Cambodian Man Catches World’s Largest Recorded Freshwater Fish, Scientists Say: NPR
BANGKOK – The world’s largest recorded freshwater fish, a giant stingray, has been caught in Cambodia’s Mekong River, according to scientists from the Southeast Asian nation and the United States.
The stingray, captured on June 13, measured nearly 13 feet from snout to tail and weighed just under 660 pounds, according to a statement released Monday by Wonders of the Mekong, a joint Cambodian-American research project.
The previous record for a freshwater fish was a 646-pound giant Mekong catfish, discovered in Thailand in 2005, the group said.
The ray was caught by a local fisherman south of Stung Treng in northeast Cambodia. The fisherman alerted a nearby team of scientists from the Wonders of the Mekong project, which publicized its conservation work in communities along the river.
Scientists arrived hours after receiving a call after midnight with the news and were amazed at what they saw.
“Yeah, when you see a fish that size, especially in freshwater, it’s hard to understand, so I think our whole team was blown away,” Wonders of the Mekong frontman Zeb Hogan said in a post. online interview from the University of Nevada in Reno. The university is in partnership with the Cambodian Fisheries Administration and USAID, the US government’s international development agency.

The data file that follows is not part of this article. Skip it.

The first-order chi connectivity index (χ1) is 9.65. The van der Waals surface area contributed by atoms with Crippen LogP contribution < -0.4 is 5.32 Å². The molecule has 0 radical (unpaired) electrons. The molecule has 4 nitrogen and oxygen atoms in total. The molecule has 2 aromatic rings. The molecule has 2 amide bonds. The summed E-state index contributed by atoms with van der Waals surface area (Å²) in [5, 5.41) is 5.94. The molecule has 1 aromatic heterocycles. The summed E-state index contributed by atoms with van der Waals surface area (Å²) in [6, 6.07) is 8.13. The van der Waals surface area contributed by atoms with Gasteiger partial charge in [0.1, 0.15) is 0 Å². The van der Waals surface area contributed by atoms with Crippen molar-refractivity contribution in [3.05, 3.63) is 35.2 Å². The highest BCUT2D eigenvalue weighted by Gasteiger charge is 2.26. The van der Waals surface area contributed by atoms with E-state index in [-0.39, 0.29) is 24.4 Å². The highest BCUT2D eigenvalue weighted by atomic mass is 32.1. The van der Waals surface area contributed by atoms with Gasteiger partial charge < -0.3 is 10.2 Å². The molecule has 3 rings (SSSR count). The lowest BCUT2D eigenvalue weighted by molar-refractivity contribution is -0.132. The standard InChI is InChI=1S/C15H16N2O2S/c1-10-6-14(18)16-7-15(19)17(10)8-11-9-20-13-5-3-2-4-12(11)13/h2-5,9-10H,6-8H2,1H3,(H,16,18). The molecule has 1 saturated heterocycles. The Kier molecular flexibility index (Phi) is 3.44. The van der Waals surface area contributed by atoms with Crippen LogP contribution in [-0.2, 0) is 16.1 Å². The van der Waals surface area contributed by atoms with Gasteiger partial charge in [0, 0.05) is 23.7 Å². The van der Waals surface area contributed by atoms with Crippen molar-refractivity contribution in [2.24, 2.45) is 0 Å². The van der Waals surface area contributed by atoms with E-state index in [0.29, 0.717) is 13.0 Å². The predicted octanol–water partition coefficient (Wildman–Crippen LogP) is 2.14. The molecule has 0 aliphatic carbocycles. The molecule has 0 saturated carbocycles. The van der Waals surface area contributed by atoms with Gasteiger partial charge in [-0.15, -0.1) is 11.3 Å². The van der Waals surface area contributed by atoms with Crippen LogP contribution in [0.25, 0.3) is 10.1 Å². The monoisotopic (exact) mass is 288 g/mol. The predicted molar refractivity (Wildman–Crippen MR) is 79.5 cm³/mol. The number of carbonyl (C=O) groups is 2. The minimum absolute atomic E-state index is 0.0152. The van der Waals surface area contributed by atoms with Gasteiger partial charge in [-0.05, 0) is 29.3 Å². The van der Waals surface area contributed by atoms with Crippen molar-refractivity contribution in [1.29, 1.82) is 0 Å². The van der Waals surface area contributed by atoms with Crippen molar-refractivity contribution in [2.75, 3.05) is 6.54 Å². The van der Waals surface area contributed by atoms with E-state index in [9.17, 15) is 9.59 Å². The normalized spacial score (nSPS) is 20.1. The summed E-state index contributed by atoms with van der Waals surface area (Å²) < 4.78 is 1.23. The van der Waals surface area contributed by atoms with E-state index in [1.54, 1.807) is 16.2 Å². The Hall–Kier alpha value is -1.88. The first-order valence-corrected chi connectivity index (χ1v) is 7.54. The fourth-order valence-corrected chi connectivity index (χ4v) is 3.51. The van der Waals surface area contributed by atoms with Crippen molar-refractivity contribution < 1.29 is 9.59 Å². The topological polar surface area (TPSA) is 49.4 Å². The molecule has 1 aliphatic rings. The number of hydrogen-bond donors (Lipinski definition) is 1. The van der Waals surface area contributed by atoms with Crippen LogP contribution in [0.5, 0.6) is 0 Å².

Freshwater fish are defined as those that spend their entire lives in fresh water, as opposed to giant marine species such as bluefin tuna and marlin, or fish that migrate between fresh and salt water such as the huge beluga sturgeon.
Catching the sting wasn’t just about setting a new record, he said.
“The fact that the fish can still grow to this size is a sign of hope for the Mekong,” Hogan said, noting that the waterway faces many environmental challenges.
The Mekong River flows through China, Myanmar, Laos, Thailand, Cambodia and Vietnam. It is home to several species of giant freshwater fish but environmental pressures are increasing. In particular, scientists fear that a major dam building program in recent years could seriously disrupt spawning grounds.
“Big fish are endangered around the world. They are very valuable species. They take a long time to mature. So if they are caught before they are mature, they have no chance of reproducing.” , Hogan said. “A lot of these big fish are migratory so they need large areas to survive. They are impacted by things like habitat fragmentation by dams, obviously impacted by overfishing. So around 70% of the fish freshwater giants in the world are threatened with extinction, and all species of the Mekong.”
The team that rushed to the site inserted a tagging device near the tail of the mighty fish before releasing it. The device will send tracking information for the next year, providing unprecedented data on giant stingray behavior in Cambodia.
“The giant stingray is a very poorly understood fish. Its name, even its scientific name, has changed several times over the past 20 years,” Hogan said. “It is found throughout Southeast Asia, but we have almost no information about it. We don’t know its life history. We don’t know its ecology, migration patterns.”
Researchers say this is the fourth giant stingray reported in the same area in the past two months, all female. They think this could be a spawning hotspot for the species.
Locals nicknamed the ray “Boramy” or “full moon” because of its round shape and because the moon was on the horizon when it was released on June 14. Along with the honor of catching the record holder, the lucky fisherman was compensated at the market rate, meaning he received a payout of around $600.